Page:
The Forbidden Word: Dyslexia

“Megan Lordos, a middle school teacher, says she was not allowed to use the word ‘dyslexia.’ She’s not alone. Parents and teachers across the country have raised concerns about some schools hesitating, or completely refusing, to say the word. As the most common learning disability in the U.S., dyslexia affects somewhere between 5 and 17 percent of the population. That means millions of school children around the country struggle with it.” G. Gmanuel, NPR

ESL Voices Lesson Plan for this post with Answer Key

Excerpt: Dyslexia: The Learning Disability That Must Not Be Named By Gabrielle Emanuel, NPR

“Under the Individuals with Disabilities Education Act (IDEA), schools are required to provide special services to help these students — things like reading tutors and books on tape. But those special services can be expensive, and many schools don’t have the resources to provide these accommodations.

That has led some parents and advocates to worry that some schools are making a careful calculation: If they don’t acknowledge the issue — or don’t use the word ‘dyslexia’ — then they are not obligated to provide services.

Last year, when Lordos was teaching English at a public school in Arlington, Va., she recalls a parent-teacher meeting in the conference room. Things started smoothly.

Lordos says two parents had come in to talk with teachers and administrators about their son – Lordos’ student, an eighth-grader – who was struggling to read.

Partway through the meeting, Lordos says she suggested that the student might have orthographic dyslexia.

When I mentioned that in the meeting, I was stopped. Lordos remembers being interrupted. They said: ‘Oh no no. We don’t say that.’  It wasn’t until after the meeting adjourned and the parents left that Lordos understood why.

We’re not allowed to say it because we don’t have the capabilities to support that particular learning difference, Lordos recalls the school administrator saying. Several parents in the district recounted similar experiences.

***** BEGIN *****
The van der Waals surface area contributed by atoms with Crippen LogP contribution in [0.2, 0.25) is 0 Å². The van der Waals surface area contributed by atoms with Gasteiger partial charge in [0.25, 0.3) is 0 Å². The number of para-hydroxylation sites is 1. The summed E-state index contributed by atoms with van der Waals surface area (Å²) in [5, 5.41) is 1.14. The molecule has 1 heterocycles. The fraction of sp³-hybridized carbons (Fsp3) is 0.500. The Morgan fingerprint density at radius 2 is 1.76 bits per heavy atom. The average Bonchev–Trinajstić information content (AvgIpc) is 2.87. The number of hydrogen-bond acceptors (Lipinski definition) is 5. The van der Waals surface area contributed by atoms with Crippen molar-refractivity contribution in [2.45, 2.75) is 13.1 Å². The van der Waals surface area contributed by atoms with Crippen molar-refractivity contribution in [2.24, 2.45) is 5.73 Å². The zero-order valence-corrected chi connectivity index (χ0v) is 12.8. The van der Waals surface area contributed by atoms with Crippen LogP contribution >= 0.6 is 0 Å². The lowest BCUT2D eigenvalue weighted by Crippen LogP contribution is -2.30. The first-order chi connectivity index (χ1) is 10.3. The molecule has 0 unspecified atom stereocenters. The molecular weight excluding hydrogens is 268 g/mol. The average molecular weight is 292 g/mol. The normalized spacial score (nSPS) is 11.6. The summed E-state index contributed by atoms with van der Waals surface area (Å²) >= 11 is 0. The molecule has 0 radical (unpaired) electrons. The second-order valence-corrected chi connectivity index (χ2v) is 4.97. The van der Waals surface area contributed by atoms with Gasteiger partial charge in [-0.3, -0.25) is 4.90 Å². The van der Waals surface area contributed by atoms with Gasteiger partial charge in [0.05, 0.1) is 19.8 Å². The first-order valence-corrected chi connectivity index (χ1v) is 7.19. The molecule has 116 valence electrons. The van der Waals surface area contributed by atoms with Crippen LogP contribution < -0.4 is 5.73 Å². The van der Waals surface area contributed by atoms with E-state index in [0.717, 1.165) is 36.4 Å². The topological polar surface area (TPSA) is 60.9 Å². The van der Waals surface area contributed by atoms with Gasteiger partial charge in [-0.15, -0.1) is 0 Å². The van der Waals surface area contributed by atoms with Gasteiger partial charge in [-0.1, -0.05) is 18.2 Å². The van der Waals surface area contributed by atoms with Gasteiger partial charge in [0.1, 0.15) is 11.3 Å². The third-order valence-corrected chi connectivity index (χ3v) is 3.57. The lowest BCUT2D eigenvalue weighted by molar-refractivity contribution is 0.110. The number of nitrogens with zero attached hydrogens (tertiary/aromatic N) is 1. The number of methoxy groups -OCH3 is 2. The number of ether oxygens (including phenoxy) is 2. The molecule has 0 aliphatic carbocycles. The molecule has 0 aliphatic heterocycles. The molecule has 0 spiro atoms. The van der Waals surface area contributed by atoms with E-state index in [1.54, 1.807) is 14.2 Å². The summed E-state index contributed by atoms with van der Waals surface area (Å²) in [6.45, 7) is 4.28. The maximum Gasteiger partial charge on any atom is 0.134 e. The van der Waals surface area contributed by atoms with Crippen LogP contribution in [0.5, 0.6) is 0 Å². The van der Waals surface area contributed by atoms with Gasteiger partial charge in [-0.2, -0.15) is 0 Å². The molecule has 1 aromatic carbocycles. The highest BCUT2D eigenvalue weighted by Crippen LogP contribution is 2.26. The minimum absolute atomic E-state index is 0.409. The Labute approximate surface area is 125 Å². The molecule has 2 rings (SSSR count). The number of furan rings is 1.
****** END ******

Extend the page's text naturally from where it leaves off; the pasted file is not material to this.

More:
However, Brenda Wilks, an assistant superintendent of the Arlington Public Schools, says educators and administrators there use the term dyslexia, but they have to use it carefully. That’s because educators cannot officially diagnose dyslexia.

To help the situation, the district launched a Dyslexia Task Force last year. Its website now has a page explaining dyslexia, the district has expanded literacy screening, and it has hosted training sessions to inform teachers about the disability. Many years ago it wasn’t a word that was widely used, says Kelly Krug, who is co-chairing the task force. And in the past few years, it’s really become a focus.

Both Megan Lordos and the other parents say things are beginning to get better. But this issue is not limited to Arlington, and the U.S. Department of Education is paying attention.

Schools engage in strategies to lower their special education expenses… And dyslexia is by far the largest group within the special education category.”

ESL Voices Lesson Plan for this post

NOTE: Lessons can also be used with native English speakers.

Level: Intermediate – Advanced

Language Skills: Reading, writing, and speaking. Vocabulary and grammar activities are included.

Time: Approximately 2 hours.

Materials: Student handout (from this lesson) and access to news article.

Objective: Students will read and discuss the article
with a focus on improving reading comprehension and learning new vocabulary. At the end of the lesson students will express their personal views on the topic through group work and writing.